importance: Medium → High

I am experiencing this bug with both two-disk raid10 arrays I use, I have to boot with --boot-degraded ever since I upgraded to Jaunty preview.

Steve Beattie (sbeattie) wrote :

When I recreated the bug, I created the duplicate bug report bug 347747 with the apport crash information. The retracer has gone through and provided the stacktrace, which I'm attaching here. The rest of the apport crash information can be seen in my duplicate report.

LCID Fire (lcid-fire) wrote :

Same Jaunty problem here.

Steve Beattie (sbeattie) wrote :

I do not get the mdadm segfault with any of the other supported types (raid 0, 1, 4, 5, and 6, linear, multipath) so I believe only raid10 is affected by this.

LCID Fire (lcid-fire) wrote :

If it's not going to be fixed for jaunty - shouldn't the default be BOOT_DEGRADED=TRUE? Otherwise all people running Raid 10 will get into some (fixable but rather annoying) trouble.

Jack Wasey (jackwasey) wrote :

bad idea if there really is a degraded array...

needs fix or disable raid 10 (which is drastic). easier to fix than audit the many possible causes of data loss this might bring about if we left the bug in there. I don't understand why fedora kernels boot Ubuntu without this problem. Maybe someone clever could diff between the kernel i mention above and the ubuntu one: surely a clue there...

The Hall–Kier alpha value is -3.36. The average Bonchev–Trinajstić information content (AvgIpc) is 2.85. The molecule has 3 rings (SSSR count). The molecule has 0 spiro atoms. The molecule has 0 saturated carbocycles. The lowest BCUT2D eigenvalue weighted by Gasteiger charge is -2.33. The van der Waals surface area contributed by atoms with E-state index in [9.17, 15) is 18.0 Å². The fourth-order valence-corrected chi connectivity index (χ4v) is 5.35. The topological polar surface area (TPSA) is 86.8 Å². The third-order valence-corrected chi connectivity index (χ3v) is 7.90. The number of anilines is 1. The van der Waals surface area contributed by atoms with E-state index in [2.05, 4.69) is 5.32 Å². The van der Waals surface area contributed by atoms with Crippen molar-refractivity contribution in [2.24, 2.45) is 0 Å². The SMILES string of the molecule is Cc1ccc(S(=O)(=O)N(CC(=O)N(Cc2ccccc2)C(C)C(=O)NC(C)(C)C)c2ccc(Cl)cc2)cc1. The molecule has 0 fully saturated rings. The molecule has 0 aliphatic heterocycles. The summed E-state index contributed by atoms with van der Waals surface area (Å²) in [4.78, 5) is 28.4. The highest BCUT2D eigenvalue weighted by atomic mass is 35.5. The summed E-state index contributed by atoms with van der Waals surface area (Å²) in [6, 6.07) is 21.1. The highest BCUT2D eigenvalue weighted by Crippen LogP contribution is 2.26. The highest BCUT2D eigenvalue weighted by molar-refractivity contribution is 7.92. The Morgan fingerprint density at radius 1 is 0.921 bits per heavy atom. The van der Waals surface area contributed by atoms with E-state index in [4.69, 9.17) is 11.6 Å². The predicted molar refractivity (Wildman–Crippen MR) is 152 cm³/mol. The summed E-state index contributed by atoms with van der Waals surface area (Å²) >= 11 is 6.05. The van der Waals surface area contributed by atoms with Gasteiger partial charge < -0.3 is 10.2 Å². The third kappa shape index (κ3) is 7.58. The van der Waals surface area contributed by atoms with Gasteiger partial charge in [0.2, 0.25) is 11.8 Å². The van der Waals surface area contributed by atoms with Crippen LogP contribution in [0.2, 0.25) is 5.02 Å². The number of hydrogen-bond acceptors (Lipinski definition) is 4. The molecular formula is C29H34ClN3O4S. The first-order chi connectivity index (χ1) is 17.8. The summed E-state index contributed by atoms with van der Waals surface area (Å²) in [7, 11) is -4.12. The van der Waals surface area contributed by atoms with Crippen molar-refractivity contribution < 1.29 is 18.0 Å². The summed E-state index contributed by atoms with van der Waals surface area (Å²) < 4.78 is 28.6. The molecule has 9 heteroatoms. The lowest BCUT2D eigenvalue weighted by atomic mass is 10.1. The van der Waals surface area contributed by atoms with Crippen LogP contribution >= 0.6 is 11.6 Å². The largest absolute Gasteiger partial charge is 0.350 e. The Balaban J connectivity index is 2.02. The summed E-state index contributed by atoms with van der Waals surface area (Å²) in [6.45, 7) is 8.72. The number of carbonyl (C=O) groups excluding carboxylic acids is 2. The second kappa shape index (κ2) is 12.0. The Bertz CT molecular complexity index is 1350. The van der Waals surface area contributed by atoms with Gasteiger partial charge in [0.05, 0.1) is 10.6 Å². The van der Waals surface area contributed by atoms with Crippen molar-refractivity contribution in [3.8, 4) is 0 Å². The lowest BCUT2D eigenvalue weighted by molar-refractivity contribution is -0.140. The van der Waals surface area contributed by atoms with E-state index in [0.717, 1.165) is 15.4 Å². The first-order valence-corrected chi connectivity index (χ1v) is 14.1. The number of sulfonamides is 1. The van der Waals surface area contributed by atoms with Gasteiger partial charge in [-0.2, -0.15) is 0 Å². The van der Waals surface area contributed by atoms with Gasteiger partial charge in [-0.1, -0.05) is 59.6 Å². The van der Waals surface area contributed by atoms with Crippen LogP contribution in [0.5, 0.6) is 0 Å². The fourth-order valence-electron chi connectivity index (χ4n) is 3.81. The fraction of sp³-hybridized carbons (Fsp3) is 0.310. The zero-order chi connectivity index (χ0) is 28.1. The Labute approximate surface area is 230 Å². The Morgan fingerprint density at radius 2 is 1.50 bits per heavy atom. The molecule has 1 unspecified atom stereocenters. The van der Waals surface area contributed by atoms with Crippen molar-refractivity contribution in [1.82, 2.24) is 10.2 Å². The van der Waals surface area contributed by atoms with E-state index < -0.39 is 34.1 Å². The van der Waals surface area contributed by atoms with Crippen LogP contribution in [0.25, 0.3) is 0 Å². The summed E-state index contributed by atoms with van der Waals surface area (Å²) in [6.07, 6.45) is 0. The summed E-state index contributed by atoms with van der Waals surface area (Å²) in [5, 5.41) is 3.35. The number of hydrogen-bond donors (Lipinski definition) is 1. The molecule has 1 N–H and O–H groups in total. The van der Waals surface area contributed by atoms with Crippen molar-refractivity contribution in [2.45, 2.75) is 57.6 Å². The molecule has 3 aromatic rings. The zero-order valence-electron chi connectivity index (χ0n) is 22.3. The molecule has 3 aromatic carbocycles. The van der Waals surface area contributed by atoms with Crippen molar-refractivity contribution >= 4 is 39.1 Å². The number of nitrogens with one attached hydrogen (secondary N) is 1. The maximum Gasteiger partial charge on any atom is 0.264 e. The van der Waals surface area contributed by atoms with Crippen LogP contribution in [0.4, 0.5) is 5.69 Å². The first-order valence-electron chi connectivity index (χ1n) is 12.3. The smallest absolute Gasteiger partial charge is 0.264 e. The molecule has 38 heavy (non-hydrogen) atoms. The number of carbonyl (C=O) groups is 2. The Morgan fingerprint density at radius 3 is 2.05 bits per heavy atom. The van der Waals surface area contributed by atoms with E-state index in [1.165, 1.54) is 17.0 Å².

LCID Fire (lcid-fire) wrote :

Disable raid 10 is not an option. But getting it fixed in a month is IMO questionable, too.
Alternatively perhaps it would be enough to display a warning message when updating to jaunty (and a Raid10 is present) and place a remark in the manpage (let's face it - almost no one is reading release notes).

Steve Langasek (vorlon) wrote :

Documented in the Beta technical overview:

  The mdadm package in Ubuntu 9.04 Beta will fail to assemble RAID10 arrays on boot. Other types of RAID are not affected; investigation of this issue is ongoing.

This is a high-priority issue which should be fixed for release, so I don't expect we'll need to document anything in the release notes.

Changed in ubuntu-release-notes:
status: New → Fix Released
Steve Beattie (sbeattie) wrote :